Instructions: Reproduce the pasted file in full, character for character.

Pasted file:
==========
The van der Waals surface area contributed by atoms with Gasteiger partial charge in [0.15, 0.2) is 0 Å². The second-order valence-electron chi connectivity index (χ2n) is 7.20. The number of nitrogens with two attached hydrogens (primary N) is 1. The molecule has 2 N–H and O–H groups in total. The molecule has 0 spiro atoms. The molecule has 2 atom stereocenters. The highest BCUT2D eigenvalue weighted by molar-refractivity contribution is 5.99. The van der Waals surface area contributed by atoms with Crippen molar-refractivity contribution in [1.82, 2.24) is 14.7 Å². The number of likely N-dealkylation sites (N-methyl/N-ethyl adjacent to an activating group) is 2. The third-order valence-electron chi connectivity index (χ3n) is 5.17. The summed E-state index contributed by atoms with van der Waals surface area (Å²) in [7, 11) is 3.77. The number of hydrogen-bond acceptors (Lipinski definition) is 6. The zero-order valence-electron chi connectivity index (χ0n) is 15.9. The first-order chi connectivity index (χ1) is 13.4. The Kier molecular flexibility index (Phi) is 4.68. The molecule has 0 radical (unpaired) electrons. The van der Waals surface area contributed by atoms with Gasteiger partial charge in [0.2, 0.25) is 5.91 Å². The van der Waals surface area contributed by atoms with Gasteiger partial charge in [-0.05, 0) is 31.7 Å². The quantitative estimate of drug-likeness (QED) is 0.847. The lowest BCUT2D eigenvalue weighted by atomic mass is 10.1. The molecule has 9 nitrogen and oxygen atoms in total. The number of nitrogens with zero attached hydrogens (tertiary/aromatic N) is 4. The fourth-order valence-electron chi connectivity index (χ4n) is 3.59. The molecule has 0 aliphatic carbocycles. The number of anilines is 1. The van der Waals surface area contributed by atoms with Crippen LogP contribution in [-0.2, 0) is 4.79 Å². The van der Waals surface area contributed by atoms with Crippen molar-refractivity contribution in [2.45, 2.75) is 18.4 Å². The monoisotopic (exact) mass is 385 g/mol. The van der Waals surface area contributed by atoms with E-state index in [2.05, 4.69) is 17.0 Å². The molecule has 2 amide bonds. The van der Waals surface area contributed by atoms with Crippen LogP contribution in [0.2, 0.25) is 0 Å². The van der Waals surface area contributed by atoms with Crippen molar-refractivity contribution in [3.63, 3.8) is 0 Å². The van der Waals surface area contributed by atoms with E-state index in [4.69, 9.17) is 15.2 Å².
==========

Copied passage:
The van der Waals surface area contributed by atoms with Gasteiger partial charge in [0.15, 0.2) is 0 Å². The second-order valence-electron chi connectivity index (χ2n) is 7.20. The number of nitrogens with two attached hydrogens (primary N) is 1. The molecule has 2 N–H and O–H groups in total. The molecule has 0 spiro atoms. The molecule has 2 atom stereocenters. The highest BCUT2D eigenvalue weighted by molar-refractivity contribution is 5.99. The van der Waals surface area contributed by atoms with Crippen molar-refractivity contribution in [1.82, 2.24) is 14.7 Å². The number of likely N-dealkylation sites (N-methyl/N-ethyl adjacent to an activating group) is 2. The third-order valence-electron chi connectivity index (χ3n) is 5.17. The summed E-state index contributed by atoms with van der Waals surface area (Å²) in [7, 11) is 3.77. The number of hydrogen-bond acceptors (Lipinski definition) is 6. The zero-order valence-electron chi connectivity index (χ0n) is 15.9. The first-order chi connectivity index (χ1) is 13.4. The Kier molecular flexibility index (Phi) is 4.68. The molecule has 0 radical (unpaired) electrons. The van der Waals surface area contributed by atoms with Gasteiger partial charge in [0.2, 0.25) is 5.91 Å². The van der Waals surface area contributed by atoms with Gasteiger partial charge in [-0.05, 0) is 31.7 Å². The quantitative estimate of drug-likeness (QED) is 0.847. The lowest BCUT2D eigenvalue weighted by atomic mass is 10.1. The molecule has 9 nitrogen and oxygen atoms in total. The number of nitrogens with zero attached hydrogens (tertiary/aromatic N) is 4. The fourth-order valence-electron chi connectivity index (χ4n) is 3.59. The molecule has 0 aliphatic carbocycles. The number of anilines is 1. The van der Waals surface area contributed by atoms with Crippen LogP contribution in [-0.2, 0) is 4.79 Å². The van der Waals surface area contributed by atoms with Crippen molar-refractivity contribution in [2.45, 2.75) is 18.4 Å². The monoisotopic (exact) mass is 385 g/mol. The van der Waals surface area contributed by atoms with E-state index in [2.05, 4.69) is 17.0 Å². The molecule has 2 amide bonds. The van der Waals surface area contributed by atoms with Crippen LogP contribution in [0.2, 0.25) is 0 Å². The van der Waals surface area contributed by atoms with Crippen molar-refractivity contribution in [3.63, 3.8) is 0 Å². The van der Waals surface area contributed by atoms with E-state index in [4.69, 9.17) is 15.2 Å².